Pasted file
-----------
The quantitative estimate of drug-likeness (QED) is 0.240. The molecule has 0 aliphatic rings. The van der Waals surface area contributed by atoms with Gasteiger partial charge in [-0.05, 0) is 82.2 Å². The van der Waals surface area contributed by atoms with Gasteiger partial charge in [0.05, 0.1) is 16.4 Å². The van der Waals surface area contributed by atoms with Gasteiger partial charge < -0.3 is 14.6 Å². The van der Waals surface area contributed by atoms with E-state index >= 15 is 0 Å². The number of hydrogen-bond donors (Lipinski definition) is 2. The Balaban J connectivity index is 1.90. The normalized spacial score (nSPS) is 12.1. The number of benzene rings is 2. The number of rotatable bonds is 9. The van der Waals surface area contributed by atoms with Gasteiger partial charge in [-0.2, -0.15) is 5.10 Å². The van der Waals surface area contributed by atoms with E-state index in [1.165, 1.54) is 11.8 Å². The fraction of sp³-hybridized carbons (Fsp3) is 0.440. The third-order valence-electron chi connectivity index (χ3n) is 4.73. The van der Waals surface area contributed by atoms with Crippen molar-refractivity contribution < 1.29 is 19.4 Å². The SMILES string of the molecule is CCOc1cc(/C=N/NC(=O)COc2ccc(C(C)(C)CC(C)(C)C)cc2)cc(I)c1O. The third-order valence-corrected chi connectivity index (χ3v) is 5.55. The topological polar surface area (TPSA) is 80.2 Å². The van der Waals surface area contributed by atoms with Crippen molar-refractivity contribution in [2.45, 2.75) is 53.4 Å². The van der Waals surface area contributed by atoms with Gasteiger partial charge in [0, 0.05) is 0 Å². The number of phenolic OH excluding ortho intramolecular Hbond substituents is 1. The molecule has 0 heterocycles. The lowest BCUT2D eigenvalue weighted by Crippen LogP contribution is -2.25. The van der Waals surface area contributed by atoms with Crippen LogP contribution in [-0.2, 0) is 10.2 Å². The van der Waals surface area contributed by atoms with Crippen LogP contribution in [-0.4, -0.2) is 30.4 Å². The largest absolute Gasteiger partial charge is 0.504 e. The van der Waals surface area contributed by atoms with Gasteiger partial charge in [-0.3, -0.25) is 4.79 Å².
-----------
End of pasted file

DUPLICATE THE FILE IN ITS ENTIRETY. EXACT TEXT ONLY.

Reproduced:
The quantitative estimate of drug-likeness (QED) is 0.240. The molecule has 0 aliphatic rings. The van der Waals surface area contributed by atoms with Gasteiger partial charge in [-0.05, 0) is 82.2 Å². The van der Waals surface area contributed by atoms with Gasteiger partial charge in [0.05, 0.1) is 16.4 Å². The van der Waals surface area contributed by atoms with Gasteiger partial charge < -0.3 is 14.6 Å². The van der Waals surface area contributed by atoms with E-state index >= 15 is 0 Å². The number of hydrogen-bond donors (Lipinski definition) is 2. The Balaban J connectivity index is 1.90. The normalized spacial score (nSPS) is 12.1. The number of benzene rings is 2. The number of rotatable bonds is 9. The van der Waals surface area contributed by atoms with Gasteiger partial charge in [-0.2, -0.15) is 5.10 Å². The van der Waals surface area contributed by atoms with E-state index in [1.165, 1.54) is 11.8 Å². The fraction of sp³-hybridized carbons (Fsp3) is 0.440. The third-order valence-electron chi connectivity index (χ3n) is 4.73. The van der Waals surface area contributed by atoms with Crippen molar-refractivity contribution < 1.29 is 19.4 Å². The SMILES string of the molecule is CCOc1cc(/C=N/NC(=O)COc2ccc(C(C)(C)CC(C)(C)C)cc2)cc(I)c1O. The third-order valence-corrected chi connectivity index (χ3v) is 5.55. The topological polar surface area (TPSA) is 80.2 Å². The van der Waals surface area contributed by atoms with Crippen molar-refractivity contribution in [2.45, 2.75) is 53.4 Å². The van der Waals surface area contributed by atoms with Gasteiger partial charge in [0, 0.05) is 0 Å². The number of phenolic OH excluding ortho intramolecular Hbond substituents is 1. The molecule has 0 heterocycles. The lowest BCUT2D eigenvalue weighted by Crippen LogP contribution is -2.25. The van der Waals surface area contributed by atoms with Crippen LogP contribution in [-0.2, 0) is 10.2 Å². The van der Waals surface area contributed by atoms with Crippen LogP contribution in [-0.4, -0.2) is 30.4 Å². The largest absolute Gasteiger partial charge is 0.504 e. The van der Waals surface area contributed by atoms with Gasteiger partial charge in [-0.3, -0.25) is 4.79 Å².